Table 2. Dose equivalent from the October 1989 SPE under various shielding conditions.

It is expected that colonization of Mars would be a process requiring many phases, each phase having learned from the ones before. To better understand radiation exposure levels, it is possible to employ relatively low-cost precursor missions to Mars prior to human missions. Radiation measurements in Mars orbit have been performed and surface measurements are scheduled to begin in 2012. Radiation measurements were made by the MARIE instrument onboard the Odyssey spacecraft (launched 2001) while orbiting Mars with additional data on neutron doses coming from the HEND instrument (Tretyakov et al. 2009) also onboard Odyssey. The next radiation instrument that will make measurements on Mars will be the Radiation Assessment Detector (RAD) onboard the Mars Science Laboratory (MSL) planned to launch late 2011. The RAD instrument is a combined charged particle and neutron spectrometer. MSL will land on Mars in 2012, and RAD will provide the first radiation measurements on the surface of Mars.

As measurement technologies continue to advance, particularly in the areas of microelectronics and low-power devices, we expect precursor missions to include measurement stations on the surface of Mars in locations under consideration for a base. These stations could characterize the radiation environment during an entire solar cycle and measure the radiation impact of SPEs. There may also be an interest in such a measurement station on Phobos, possibly in Stickney crater, which is on the side of Phobos facing Mars and therefore shielded by both the crater walls and Mars from cosmic radiation. Knowing the radiation environment in locations where human missions may be planned is of critical importance. To obtain such knowledge it is necessary to perform radiation measurements and validate computational models well in advance of a human mission so that adequate protective measures can be designed into the mission.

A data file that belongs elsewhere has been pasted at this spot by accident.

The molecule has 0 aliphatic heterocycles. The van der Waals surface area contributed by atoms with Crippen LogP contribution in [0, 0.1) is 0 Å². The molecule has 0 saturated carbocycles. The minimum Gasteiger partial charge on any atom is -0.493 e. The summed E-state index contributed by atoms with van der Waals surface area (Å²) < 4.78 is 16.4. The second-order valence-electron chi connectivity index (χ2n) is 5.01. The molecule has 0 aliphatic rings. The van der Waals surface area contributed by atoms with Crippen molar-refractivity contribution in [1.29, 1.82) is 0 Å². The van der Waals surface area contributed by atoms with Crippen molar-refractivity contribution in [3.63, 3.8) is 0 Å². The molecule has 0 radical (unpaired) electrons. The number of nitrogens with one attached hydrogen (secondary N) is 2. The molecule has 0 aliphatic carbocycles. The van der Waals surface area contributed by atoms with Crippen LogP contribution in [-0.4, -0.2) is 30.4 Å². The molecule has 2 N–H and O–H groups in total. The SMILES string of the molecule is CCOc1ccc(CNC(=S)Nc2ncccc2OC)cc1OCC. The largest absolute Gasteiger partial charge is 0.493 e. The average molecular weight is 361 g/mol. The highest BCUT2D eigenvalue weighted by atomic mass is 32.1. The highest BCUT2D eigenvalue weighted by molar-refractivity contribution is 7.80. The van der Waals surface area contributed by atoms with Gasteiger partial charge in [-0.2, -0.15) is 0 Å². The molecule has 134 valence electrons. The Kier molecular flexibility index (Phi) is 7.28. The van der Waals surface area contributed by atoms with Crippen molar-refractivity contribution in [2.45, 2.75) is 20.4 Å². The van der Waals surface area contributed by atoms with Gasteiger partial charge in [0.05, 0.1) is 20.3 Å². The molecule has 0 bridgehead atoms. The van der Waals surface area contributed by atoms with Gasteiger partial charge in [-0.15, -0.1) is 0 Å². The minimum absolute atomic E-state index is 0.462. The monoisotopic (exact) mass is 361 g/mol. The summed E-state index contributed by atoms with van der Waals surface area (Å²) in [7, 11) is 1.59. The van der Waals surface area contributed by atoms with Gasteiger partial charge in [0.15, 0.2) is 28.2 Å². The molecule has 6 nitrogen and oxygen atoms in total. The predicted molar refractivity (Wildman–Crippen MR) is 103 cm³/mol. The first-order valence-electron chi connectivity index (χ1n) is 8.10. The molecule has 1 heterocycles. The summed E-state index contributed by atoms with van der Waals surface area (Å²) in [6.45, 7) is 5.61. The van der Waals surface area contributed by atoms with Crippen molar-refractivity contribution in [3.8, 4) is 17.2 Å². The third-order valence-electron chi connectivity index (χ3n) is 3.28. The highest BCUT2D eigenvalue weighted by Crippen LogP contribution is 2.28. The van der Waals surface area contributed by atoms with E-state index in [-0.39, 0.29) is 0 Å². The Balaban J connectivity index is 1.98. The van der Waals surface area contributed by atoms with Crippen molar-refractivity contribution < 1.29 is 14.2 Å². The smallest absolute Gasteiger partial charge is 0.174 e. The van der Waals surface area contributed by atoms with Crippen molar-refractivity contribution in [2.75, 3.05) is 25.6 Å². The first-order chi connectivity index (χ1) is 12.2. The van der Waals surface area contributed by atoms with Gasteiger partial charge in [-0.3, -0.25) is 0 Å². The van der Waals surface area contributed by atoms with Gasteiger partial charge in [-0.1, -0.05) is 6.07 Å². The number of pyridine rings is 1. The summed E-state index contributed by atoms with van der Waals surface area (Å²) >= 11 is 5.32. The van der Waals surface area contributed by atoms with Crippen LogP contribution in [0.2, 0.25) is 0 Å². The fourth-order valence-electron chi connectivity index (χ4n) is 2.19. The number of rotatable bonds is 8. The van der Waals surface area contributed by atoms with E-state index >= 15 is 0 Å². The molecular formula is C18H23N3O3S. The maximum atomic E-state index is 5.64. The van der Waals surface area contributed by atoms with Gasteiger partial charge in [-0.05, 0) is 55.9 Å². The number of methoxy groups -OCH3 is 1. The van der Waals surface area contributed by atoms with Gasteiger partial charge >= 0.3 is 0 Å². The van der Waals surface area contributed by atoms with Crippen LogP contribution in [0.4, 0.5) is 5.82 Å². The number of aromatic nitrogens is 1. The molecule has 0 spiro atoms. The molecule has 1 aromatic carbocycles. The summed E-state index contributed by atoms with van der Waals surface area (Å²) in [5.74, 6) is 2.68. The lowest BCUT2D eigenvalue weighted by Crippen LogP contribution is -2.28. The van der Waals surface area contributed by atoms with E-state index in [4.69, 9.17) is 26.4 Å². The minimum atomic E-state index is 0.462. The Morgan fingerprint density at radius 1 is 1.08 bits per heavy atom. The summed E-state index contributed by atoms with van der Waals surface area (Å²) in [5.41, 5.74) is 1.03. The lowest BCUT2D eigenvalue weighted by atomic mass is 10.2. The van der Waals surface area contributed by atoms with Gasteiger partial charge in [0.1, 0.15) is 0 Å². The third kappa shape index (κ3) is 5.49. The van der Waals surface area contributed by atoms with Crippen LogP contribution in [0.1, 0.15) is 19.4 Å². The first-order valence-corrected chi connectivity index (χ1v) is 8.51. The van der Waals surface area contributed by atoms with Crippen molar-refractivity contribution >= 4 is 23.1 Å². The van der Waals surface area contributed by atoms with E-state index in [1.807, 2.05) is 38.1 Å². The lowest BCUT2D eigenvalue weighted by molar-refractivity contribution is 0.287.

It is also expected that the transit to/from Mars would be better characterized by both modeling and validation measurements. A significant issue of concern during transit is how radiation exposures will vary as one moves away from 1AU where the vast majority of radiation measurements have been taken (Mars Architecture Steering Group 2009). For example, missions such as short-term Mars with trajectories closer to the Sun and longer transit duration would result in greater chance for large SPE exposures while in the spacecraft as well as greater chance of a SPE at closer proximity to the Sun. GCR doses are also larger for long transit/short stay missions because dose rate is higher in transit than on Mars. From the radiation perspective, the short-stay mission profile could potentially be higher-risk than the long-stay.